The day was Tuesday August 29, 2017. It was a landmark day in Headingley’s history.

It was as much a landmark day in the career of West Indian wicketkeeper-batter Shai Hope, who would later go on to represent Yorkshire as an overseas player.

Hope became the first player in Headingley’s history to score two hundreds in the same first-class match at our famous old venue, achieving it in a thrilling Test victory over England.

Shai Hope of the West Indies celebrates winning the 2nd Investec Test between England and the West Indies at Headingley on August 29, 2017 in Leeds, England. (Photo credit: Gareth Copley/Getty Images)

When people talk about magic moments at Headingley, attention will immediately be drawn to the Botham Ashes Test of 1981, also to the Stokes Ashes Test of 2019. Geoffrey Boycott’s 100th career hundred in the Ashes Test of 1977 was an ‘I was there’ moment for many a cricket lover. Even this summer’s Ashes clash will be long talked about.

Given he was a visiting player, Hope’s achievement may go under the radar. But what an effort it was, and one we were drawn back to in April when the Barbados-born star signed a short-term deal to wear the white rose on his chest.

The West Indies were on the ropes. They had been been hammered by an innings and 209 runs in a day/night series opener at Edgbaston, bowled out for 167 and 138 in reply to 514-8 declared.

The legendary fast bowler Sir Curtly Ambrose labelled the side “pathetic” following that performance, but coach Stuart Law hit back: “I believe in these young men,” he said.

“They have got high skills. It is just the experience of learning how to play in a very tough environment. We have to get our noses down, our backsides up and play better.”

Shai Hope of the West Indies speaks with England captain Joe Root after the 2nd Investec Test between England and the West Indies at Headingley on August 29, 2017 in Leeds, England. (Photo credit: Gareth Copley/Getty Images)

Hope repaid his coach’s faith in grand style, with help from fellow batter Kraigg Brathwaite, who also threatened the same twin hundreds in the match record.

England were bowled out for 258 in the first innings. Kemar Roach and Shannon Gabriel claimed four wickets apiece.

Opener Brathwaite and Hope shared 246 for the fourth wicket, recovering their side from 35-3 in reply to 427 all out. Brathwaite made 134 and Hope 147.

England responded strongly with 490-8 declared, setting a target of 322 late on day four. The hosts were the red hot favourites was the general consensus.

But Hope, in his 12th Test appearance – at the age of 23, had other ideas.

Shai came in at 53-2 in the 20th over. His brother Kyle had just been run out for a duck. But he anchored the pursuit in fabulous fashion, sharing 144 for the third wicket with Brathwaite and an unbroken 73 in increasing gloom for the fifth wicket with Jermaine Blackwood.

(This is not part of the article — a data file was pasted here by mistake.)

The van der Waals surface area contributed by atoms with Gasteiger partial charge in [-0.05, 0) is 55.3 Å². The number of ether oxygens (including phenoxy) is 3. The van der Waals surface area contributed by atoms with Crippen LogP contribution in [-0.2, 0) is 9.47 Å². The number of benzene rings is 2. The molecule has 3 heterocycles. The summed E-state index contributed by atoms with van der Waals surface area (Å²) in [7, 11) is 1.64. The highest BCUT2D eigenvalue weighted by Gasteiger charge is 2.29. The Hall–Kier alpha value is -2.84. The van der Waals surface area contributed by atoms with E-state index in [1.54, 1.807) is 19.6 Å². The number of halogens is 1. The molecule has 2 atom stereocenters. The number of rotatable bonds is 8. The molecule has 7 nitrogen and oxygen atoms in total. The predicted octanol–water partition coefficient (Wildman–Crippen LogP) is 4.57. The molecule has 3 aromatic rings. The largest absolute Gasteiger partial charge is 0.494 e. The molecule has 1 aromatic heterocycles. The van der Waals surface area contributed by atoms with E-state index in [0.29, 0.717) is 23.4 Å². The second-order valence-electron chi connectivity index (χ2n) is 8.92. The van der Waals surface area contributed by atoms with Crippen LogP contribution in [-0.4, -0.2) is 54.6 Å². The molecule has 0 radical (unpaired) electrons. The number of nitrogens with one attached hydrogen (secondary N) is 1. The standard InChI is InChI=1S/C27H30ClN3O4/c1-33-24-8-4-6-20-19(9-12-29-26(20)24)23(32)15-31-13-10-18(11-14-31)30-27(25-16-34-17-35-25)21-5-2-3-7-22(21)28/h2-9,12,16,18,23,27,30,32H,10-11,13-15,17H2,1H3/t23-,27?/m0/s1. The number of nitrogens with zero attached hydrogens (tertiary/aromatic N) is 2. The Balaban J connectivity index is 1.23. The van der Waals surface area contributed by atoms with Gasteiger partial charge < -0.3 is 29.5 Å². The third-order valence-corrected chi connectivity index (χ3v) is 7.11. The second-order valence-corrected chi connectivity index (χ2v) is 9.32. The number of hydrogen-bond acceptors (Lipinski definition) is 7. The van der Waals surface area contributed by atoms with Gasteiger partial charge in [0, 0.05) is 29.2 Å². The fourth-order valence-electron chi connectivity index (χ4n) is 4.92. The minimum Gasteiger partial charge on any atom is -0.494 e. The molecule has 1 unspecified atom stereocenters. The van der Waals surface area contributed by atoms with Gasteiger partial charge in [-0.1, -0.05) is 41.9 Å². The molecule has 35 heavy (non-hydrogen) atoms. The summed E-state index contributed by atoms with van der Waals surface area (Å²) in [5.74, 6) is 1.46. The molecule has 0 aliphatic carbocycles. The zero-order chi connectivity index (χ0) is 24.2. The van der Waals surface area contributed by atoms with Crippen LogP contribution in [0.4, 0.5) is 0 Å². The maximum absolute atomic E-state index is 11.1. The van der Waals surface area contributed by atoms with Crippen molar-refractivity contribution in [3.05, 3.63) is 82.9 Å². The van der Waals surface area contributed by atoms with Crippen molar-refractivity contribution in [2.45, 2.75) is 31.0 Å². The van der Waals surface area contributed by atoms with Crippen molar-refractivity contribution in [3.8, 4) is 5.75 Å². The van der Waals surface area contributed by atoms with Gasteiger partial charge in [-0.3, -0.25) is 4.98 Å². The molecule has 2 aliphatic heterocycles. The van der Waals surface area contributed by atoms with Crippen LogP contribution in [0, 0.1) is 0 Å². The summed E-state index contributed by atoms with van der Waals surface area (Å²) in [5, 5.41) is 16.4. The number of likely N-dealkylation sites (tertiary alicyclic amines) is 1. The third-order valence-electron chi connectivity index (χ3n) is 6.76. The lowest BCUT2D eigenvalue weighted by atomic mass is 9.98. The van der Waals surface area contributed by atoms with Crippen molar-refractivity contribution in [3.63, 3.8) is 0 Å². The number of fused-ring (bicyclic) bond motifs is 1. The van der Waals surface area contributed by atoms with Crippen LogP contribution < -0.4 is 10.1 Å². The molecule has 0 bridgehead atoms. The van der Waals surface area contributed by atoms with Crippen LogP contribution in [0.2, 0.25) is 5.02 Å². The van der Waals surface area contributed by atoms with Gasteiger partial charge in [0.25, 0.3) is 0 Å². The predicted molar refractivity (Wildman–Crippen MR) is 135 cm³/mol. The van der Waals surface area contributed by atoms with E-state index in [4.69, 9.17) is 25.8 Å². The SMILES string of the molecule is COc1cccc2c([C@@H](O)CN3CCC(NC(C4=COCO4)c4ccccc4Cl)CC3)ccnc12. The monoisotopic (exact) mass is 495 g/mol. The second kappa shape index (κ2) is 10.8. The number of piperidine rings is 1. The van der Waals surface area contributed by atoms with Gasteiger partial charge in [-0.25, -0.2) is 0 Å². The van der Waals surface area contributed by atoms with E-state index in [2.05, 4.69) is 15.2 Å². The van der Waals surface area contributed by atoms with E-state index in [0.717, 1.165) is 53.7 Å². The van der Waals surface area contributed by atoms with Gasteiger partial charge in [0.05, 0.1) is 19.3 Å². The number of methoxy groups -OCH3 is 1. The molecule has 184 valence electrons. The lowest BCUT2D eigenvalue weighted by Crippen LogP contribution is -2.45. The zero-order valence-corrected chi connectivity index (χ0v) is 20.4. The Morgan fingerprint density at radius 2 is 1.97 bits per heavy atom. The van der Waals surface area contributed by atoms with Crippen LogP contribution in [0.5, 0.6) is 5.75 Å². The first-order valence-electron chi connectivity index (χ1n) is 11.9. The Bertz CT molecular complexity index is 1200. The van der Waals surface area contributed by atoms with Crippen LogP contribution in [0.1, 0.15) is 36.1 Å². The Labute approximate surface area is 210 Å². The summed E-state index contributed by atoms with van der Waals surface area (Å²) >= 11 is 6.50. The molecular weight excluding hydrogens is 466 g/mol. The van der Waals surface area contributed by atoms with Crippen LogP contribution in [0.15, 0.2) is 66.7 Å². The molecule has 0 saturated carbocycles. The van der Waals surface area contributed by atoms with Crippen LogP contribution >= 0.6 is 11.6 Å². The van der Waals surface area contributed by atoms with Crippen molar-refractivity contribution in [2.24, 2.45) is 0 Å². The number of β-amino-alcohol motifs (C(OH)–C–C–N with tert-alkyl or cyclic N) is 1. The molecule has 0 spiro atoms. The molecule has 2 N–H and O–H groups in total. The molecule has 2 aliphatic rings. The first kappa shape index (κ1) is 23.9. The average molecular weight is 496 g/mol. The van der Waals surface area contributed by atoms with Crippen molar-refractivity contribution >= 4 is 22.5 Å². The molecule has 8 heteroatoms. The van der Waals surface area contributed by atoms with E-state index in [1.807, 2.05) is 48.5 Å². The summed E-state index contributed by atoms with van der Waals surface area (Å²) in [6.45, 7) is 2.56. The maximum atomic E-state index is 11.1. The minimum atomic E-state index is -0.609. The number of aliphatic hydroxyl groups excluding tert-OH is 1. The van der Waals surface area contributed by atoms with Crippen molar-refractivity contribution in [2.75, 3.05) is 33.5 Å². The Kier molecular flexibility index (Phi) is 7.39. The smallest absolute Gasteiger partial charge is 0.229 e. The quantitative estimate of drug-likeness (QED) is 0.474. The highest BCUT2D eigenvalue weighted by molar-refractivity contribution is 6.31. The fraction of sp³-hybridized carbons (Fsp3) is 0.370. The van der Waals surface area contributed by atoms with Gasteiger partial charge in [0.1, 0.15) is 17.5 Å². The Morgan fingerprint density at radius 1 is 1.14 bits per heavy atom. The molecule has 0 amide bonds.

Brathwaite was oh so close to becoming the first man to achieve the twin hundreds feat, but Hope ended up being the one as the West Indies levelled up the three-match series at 1-1.

It is remarkable to think that no one had ever done it given first-class cricket had been played at Headingley since the 1890s.

It was no surprise that when Hope joined Yorkshire in April just gone, playing two Championship matches and impressing, that memories of his achievement were still fresh.

“It definitely was,” he said, when asked about a career highlight.

“How we went down to a gruelling defeat in the first game and how they talked about us in the media, we didn’t have any other choice but to come out guns blazing.

“I had no idea about the record. I wasn’t thinking about anything other than getting us over the line.

“Anything you do like that is special, and it’s something I will live happily with.”

Shai Hope cap

Yorkshire coach Ottis Gibson presents Shai Hope with his cap ahead of the county championship match against Leicestershire during the LV=Insurance County Championship – Division Two clash in April this year.

It was a frustration to Hope that his hundreds couldn’t contribute to a series win, with England going on to win it 2-1.

“I don’t concentrate on records and statistics as much as some people may think. As long as I’m winning, that’s all the matters,” he said. “I’d rather have a sub-par personal record and win more matches.”

England limited overs international Sam Billings would later score two hundreds for Kent in a Championship win over Yorkshire at Headingley in September 2019.

But Hope is the man whose name will forever remain up in lights.

Hope this summer encouraged for Yorkshire. He played the first and third matches of the LV= Insurance County Championship campaign – the second was abandoned at Bristol because of weather – and posted scores of 13, 83, 38 and 53 not out in four innings.

He would be welcomed back with open arms should the opportunity arise again, when no doubt his magical achievement would be talked about once more.

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